Extinction Rebellion campaigner 

Andrew Medhurst with his 

wife and fellow activist Kate

Goal 13: Climate Action

'i ditched my city job to join xr'

Andrew Medhurst had been a City high-flyer for 20 years. Here's why he quit to volunteer full-time for Extinction Rebellion

19 october 2020

#TOGETHERBAND ambassador Andrew Medhurst, 54, from London, had been a City high-flyer for 20 years, but in December 2018, he decided to quit his job to volunteer full-time for Extinction Rebellion, managing their finances. He is married to Kate, a psychotherapist and fellow activist, and has two children, Lottie, 20, and Henry, 25. 

It was the oppressively hot summer of 2018 that my lightbulb moment came. I’d been reading a research paper by the sustainability professor Jem Bendell. In short, he basically said, ‘I’ve looked at the climate science and whatever we do now, there’s the possibility we can’t stop the climate crisis. The situation ahead of us is terrifying…’ His words came as a bleak revelation to me. Then the IPCC report came out in October, saying we have to cut our carbon emissions by 50% by 2030 and eliminate them completely by 2050. That made the urgency hit home.


I’d been passionate about climate issues for 10 years and was already doing my bit in my personal life – flying less; eating a mainly plant-based diet after watching Cowspiracy; buying less – but I realised it wasn’t enough. I began to wonder what my legacy would be for my future grandchildren, if I didn’t do more. Reading the facts, I decided that fighting for climate action was the most important thing I could do in my life right now. It was like going through the stages of grief, from anger through to acceptance. At times, I was driven by my anger towards our government for not doing enough.

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Fighting the climate crisis

That year the global environmental movement Extinction Rebellion (XR) was founded, so I decided to leave my 20-year career in the City to volunteer for them full-time. As a pension specialist, it struck me I’d been teaching young people to save money for the next 20, 30, 40 years, with no idea what kind of world they’d be living in by then, if we don’t tackle the climate crisis.


When I handed in my notice, I wrote an email to around 60 of my colleagues explaining why I was leaving. I ended up tweeting an extract of it which received 100 times more interest than my previous 12,000 tweets over the past decade!

Andrew is in his 'old life' in the City

My colleagues were immensely supportive of my decision, though one gently warned me, ‘If you end up getting arrested with XR you won’t be able to work in the City again.’ I didn’t care - I wouldn’t want to work for a company that didn’t appreciate the importance of climate action anyway!


Luckily, my wife Kate agreed I should resign – she saw I’d been doubting the value of my job. She’d also worked in the City for many years, before retraining as a psychotherapist. I’m aware that I’m privileged to be able to give up work to focus on campaigning. It was an immense relief and I knew I was doing the right thing. My children thought it was a bit strange at first, but they’re behind me now too.

Making an impact

The first time I took part in an XR protest was in November 2018 – our plan was to block the road across London’s Waterloo Bridge. I’d been on anti-war marches before, but this was the first time I’d taken part in an organised act of ‘civil disobedience’ but the whole point is that we need to cause disruption to make our message heard.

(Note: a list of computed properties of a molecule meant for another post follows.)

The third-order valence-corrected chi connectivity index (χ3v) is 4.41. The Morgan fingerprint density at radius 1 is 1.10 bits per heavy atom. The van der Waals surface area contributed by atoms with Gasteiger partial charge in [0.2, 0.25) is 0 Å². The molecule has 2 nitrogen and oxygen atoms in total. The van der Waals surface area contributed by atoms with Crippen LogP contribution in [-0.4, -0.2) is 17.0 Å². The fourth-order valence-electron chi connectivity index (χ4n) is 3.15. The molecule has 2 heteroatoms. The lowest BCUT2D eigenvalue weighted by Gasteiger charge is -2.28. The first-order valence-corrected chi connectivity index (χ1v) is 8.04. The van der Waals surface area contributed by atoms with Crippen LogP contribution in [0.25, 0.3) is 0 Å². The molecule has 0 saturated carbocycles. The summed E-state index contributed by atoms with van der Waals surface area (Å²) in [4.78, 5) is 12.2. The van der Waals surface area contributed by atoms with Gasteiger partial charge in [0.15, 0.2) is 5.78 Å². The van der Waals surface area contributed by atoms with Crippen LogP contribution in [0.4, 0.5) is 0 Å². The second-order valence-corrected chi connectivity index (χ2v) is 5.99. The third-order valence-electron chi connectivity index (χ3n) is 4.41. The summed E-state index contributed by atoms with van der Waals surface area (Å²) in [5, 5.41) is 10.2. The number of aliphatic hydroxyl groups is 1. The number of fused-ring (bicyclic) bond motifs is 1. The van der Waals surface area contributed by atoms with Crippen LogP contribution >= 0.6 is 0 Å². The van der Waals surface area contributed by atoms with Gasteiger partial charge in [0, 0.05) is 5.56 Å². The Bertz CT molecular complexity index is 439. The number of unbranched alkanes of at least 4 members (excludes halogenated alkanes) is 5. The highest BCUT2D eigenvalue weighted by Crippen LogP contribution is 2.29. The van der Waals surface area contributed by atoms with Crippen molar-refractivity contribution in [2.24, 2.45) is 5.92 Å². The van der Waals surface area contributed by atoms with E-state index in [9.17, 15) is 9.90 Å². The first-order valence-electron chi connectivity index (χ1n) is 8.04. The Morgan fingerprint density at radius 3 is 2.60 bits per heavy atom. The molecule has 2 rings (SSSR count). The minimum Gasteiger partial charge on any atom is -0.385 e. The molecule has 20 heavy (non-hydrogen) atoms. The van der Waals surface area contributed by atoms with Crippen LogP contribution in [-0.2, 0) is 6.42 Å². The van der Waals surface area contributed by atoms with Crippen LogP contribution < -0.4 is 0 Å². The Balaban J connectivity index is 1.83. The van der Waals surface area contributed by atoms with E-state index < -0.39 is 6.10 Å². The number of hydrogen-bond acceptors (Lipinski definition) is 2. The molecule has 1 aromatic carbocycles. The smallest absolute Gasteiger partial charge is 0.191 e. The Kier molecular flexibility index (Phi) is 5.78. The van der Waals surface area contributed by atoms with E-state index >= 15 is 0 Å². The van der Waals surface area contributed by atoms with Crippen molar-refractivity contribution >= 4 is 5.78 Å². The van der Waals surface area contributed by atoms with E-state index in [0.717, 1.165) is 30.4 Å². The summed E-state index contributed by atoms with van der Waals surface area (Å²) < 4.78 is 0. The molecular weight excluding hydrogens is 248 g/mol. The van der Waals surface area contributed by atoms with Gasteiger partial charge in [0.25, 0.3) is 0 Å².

Image: Shutterstock

It was a sunny morning when Kate and I went down to the protest, with our dog in tow. Suddenly one guy walked out and sat down in the middle of the road with all the cars still driving to and fro around him – scary to watch! But then more and more people joined him, stepping over the barrier into the road. Kate was scared at first, but I told her not to worry. That’s how it works – one or two people lead the way, then it encourages others to come forward and suddenly you’re all blocking the road and the traffic has stopped! For maximum impact, we launched the same protest on all five London bridges at once.


I was there from 10am until 5pm and it felt like a joyous, empowering event to be part of. Eventually all five bridges started to march towards each other, cheering, shouting, drums and music playing, aiming to congregate in Parliament Square. It felt great to be doing something pro-active, especially as signing petitions and writing to our MP hadn’t worked for 30 years.

Getting arrested

To be honest, I’m not the sort of person who doesn’t follow orders when the police tell me to move! I’ve been a law-abiding citizen my whole life. I’m aware that for me as a white, middle-class man the relationship I have with the police is different from how some people might view them. I don’t view the police as a threat to me.

The first time I was arrested was an emotional moment – it happened at another XR demonstration on Waterloo Bridge in April 2019 – known as the ‘April rebellion’, a 12-day series of events that got us widely noticed. Our group was messaging each other around 9pm that evening to say the police were starting to arrest people. I’d discussed the possibility with Kate beforehand and suddenly thought, ‘OK, is this the moment I’m going to be arrested?’ I called Kate on my mobile and told her, ‘I think I’m going to do this’.

Andrew's arrest was captured on camera in the BBC documentary 

The police began carrying people away, one by one and I told myself, ‘OK, I know why I’m doing this’. We sat down in the road on Waterloo Bridge and I remember closing my eyes, putting my hand on my heart, as the policewoman warned me, I’d be arrested if I didn’t move. She told me I could protest in Marble Arch, but I couldn’t stay where I was.


About 20 of us were taken off in a police van, then put in a cell overnight. I was later found guilty of a ‘Public Order’ offence and fined £400. I’ve since been arrested twice more. I don’t want to break the law, but I’m forced to because of my conscience.

The cost of climate change

Andrew's wife Kate being recently arrested at an XR demonstration

One night over dinner Kate told me she was also prepared to be arrested for XR. There’s an incredibly powerful photo of the moment it happened at a protest in September, with her wearing her XR face mask. My parents-in-law and father would rather we didn’t go around getting arrested on the streets of London, but they understand our reasons.


I must point out that most XR campaigners don’t want to be arrested, which is totally fine. I lead the finance team and we’re very grateful to everyone who volunteers, even if that’s office support behind the scenes.